LAND O' LAKES - Students in the online doctorate program at University of Wisconsin-Stevens Point learn the building blocks of educational sustainability from day one.
"Building sustainable practices in our workplaces, in our environment, in the natural world in the schools," said UWSP Director of Sustainability, Joy O'Neil.
During their four-day summer residency at the Conserve School in Land O Lakes, students from each stage of the three-year Ed.D. program come together to connect with classmates and professors in person.
For students just beginning the program, the summer residency marks the first, and one of the few times, they'll meet their classmates. Because the program takes place primarily online, students seldom see each other during the academic year.
Despite their meetings are infrequent, second and third year students know from experience how much knowledge can be passed down in just a few day.
"As new people are coming in it's just adding more experience to the table to these already rich conversations that we already have," said Kim Wahl, a third year student.
The program is only in its third year so this is the first time there have been three groups learning at once.
"One cohort is doing a poster after their first year, so the cohort that's behind them gets to see what they're doing and so they can know what to expect," said O'Neil.
O'Neil has been with the program since the beginning and she says it steadily growing.
"It's becoming a global and national program," said O'Neil. "We do have 17 students for cohort three."
Students in the program say they'll apply sustainability practices to a number of different fields. Newswatch 12 spoke to a few of those students to find out their plans and passions.
"I'm working for a project sponsored by the ministry of education in China. This projects tries to promote green education in Chinese universities," said Jane Li, a second year student.
"I teach in culinary education, and the culinary industry has a lot of challenges it has to face in sustainability," said Branden Lewis, a third year student.
"My research will take place in a Hmong bilingual EL program in the St. Paul public school and how they integrate culturally responsive and relevant practices," said Xee Yang, a third year student.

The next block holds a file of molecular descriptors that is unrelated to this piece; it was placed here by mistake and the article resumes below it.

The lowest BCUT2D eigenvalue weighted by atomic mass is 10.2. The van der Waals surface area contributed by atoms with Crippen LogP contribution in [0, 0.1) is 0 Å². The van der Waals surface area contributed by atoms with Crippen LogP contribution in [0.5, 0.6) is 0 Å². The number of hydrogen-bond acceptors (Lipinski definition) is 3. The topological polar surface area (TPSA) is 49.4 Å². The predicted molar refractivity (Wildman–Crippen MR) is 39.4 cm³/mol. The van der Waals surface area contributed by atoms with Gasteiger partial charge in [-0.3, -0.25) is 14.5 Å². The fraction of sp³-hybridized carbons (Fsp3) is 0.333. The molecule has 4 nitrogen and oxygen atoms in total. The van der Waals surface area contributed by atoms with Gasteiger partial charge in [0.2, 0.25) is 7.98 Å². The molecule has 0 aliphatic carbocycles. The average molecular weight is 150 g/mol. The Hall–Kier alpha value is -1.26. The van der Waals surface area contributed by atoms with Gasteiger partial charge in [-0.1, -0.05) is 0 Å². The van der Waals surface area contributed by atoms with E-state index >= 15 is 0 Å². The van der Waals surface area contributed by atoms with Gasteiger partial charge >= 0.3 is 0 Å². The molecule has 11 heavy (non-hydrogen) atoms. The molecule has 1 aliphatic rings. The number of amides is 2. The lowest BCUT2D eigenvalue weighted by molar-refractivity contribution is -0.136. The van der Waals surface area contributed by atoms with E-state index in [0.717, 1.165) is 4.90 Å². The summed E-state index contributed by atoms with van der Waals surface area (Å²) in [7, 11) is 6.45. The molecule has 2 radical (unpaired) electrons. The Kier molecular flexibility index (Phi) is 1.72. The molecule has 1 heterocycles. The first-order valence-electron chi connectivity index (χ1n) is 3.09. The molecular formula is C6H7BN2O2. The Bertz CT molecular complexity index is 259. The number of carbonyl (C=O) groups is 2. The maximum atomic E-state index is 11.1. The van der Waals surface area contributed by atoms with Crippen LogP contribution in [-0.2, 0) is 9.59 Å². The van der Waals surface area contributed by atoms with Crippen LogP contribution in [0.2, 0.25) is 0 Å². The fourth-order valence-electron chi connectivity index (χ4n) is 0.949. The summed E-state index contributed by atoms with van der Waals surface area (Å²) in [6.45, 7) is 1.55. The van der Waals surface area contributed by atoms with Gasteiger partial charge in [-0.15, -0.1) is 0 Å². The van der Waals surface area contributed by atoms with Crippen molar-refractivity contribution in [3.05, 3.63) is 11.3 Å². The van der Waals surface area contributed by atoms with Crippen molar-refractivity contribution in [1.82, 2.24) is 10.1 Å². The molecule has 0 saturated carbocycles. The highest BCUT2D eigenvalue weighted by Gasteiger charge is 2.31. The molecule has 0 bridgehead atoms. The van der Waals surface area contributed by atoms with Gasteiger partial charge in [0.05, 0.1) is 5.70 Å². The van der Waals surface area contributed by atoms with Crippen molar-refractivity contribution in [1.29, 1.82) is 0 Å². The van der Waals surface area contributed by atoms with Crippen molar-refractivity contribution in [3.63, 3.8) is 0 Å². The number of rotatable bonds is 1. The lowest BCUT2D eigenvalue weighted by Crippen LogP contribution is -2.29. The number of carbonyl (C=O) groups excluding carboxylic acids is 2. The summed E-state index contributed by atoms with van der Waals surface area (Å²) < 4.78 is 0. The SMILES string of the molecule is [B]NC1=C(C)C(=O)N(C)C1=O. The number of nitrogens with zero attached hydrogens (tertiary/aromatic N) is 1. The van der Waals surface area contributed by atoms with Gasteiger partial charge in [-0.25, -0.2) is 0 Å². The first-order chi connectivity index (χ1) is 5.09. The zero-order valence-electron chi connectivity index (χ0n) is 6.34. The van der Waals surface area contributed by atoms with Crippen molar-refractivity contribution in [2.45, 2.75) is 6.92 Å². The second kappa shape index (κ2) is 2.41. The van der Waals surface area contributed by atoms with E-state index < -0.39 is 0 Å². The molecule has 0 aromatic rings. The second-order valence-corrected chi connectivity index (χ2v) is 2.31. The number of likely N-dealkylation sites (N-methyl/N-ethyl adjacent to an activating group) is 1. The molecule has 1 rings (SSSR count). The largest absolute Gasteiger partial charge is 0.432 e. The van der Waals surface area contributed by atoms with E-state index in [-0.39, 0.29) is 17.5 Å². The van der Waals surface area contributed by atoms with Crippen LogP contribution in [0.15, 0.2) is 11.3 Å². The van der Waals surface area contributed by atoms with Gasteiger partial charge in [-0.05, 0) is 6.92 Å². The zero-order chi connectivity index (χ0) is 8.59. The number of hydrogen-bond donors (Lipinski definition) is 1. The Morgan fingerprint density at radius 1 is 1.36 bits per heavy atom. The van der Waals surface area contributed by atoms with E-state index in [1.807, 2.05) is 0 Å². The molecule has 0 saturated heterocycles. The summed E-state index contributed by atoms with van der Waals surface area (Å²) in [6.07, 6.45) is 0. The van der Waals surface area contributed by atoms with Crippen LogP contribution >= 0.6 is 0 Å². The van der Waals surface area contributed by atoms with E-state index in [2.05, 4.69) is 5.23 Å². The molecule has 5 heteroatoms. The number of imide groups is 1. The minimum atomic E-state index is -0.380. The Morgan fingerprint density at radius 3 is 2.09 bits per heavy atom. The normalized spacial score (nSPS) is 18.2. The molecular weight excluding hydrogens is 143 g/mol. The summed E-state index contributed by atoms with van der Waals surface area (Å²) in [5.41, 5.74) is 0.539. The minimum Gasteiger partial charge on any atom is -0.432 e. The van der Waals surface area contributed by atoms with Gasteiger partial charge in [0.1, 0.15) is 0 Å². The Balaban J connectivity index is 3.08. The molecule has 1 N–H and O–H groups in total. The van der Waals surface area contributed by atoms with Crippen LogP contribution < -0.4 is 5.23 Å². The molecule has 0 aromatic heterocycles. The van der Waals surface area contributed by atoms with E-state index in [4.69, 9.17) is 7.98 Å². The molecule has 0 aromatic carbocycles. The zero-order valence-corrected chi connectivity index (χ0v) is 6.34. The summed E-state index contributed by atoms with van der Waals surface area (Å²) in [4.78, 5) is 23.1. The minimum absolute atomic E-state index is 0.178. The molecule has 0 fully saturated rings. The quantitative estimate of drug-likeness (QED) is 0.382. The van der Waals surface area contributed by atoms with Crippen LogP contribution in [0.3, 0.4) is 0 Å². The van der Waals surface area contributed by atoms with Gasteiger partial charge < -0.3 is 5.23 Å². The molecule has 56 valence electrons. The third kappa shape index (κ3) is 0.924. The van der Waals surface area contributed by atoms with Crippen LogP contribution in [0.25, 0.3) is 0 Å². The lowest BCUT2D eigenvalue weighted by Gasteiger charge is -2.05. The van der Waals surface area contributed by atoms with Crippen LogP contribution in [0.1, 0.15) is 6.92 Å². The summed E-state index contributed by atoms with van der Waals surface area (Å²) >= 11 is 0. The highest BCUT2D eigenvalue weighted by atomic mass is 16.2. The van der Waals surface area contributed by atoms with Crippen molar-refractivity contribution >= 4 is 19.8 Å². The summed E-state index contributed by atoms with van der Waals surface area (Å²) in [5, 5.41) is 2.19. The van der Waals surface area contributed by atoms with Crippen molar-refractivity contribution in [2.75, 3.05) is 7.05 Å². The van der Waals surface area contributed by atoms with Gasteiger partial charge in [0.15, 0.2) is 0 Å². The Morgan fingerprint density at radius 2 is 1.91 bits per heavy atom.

"I've always wanted to connect people to the outdoors, and so I've really been into environmental sustainability but at this moment in time we need to get beyond environmental sustainability," said Jennifer Ortega, a third year student.
In their three years at UWSP, students learn that sustainability transcends the old adage, "reduce, reuse and recycle."
"That's what sustainability really talks about too, is how we can build communities and support one another," said O'Neil.
Students also gain the tools to affect the change they want to make.
"The core is wanting a better word. That's it, just wanting a better world," said O'Neil.
RHINELANDER - Donations to members of the military will fill the lobbies of local banks soon as part of a care package donation drive.
Rhinelander's Military Support Group kicked off its 19th donation drive this fall, partnering with People's State Bank for the third year.
"We have vets working for us, we have families of vets, a lot of our base is vets, that's just a strong community base for us," said commercial banking specialist Stacy Timm.
Nearly 7,300 items were donated in 2017 and 8,900 items were collected last year.
A brat fry earlier this month, raised just under 700 dollars to help send those donations to veterans and active duty service members.
Support group member LeRoy Eades said donations mostly go to Wisconsin service members who can't make it home for the holidays.
"A lot of them won't be home for Christmas, so this is just a little piece of Christmas we're giving to them," said Eades.
Peoples State will accept donations until Veterans Day on November 11. Donation drop-offs can be found at bank locations in Rhinelander, Wausau, Rib Mountain, Weston, Eagle River, Minocqua and Marathon.
ST. GERMAIN - Few things can ruin a Friday night fish fry in Wisconsin - except maybe a lack of fish.
"A lot of those Lake Erie perch are ending up on the plates of Wisconsin restaurants and Wisconsin suppliers, so when something happens to Lake Erie … then the restaurants and suppliers can feel that," said DNR Fisheries Supervisor David Boyarski.
Faced with a shortage of yellow lake perch, Cathy Kuske, DJ's Northwoods Family Restaurant manager, has found a way to combat the issue.
"When I ask the distributor how much they have, he'll tell me how many cases and I'll order twice as many cases as I normally do, just so we don't run out," said Kuske.
Disclaimer: All information deemed reliable but not guaranteed and should be independently verified. Rockfleet Broadcasting / Northland Television, Inc. and By Request Web Designs shall not be held responsible for any typographical errors, misinformation, or misprints.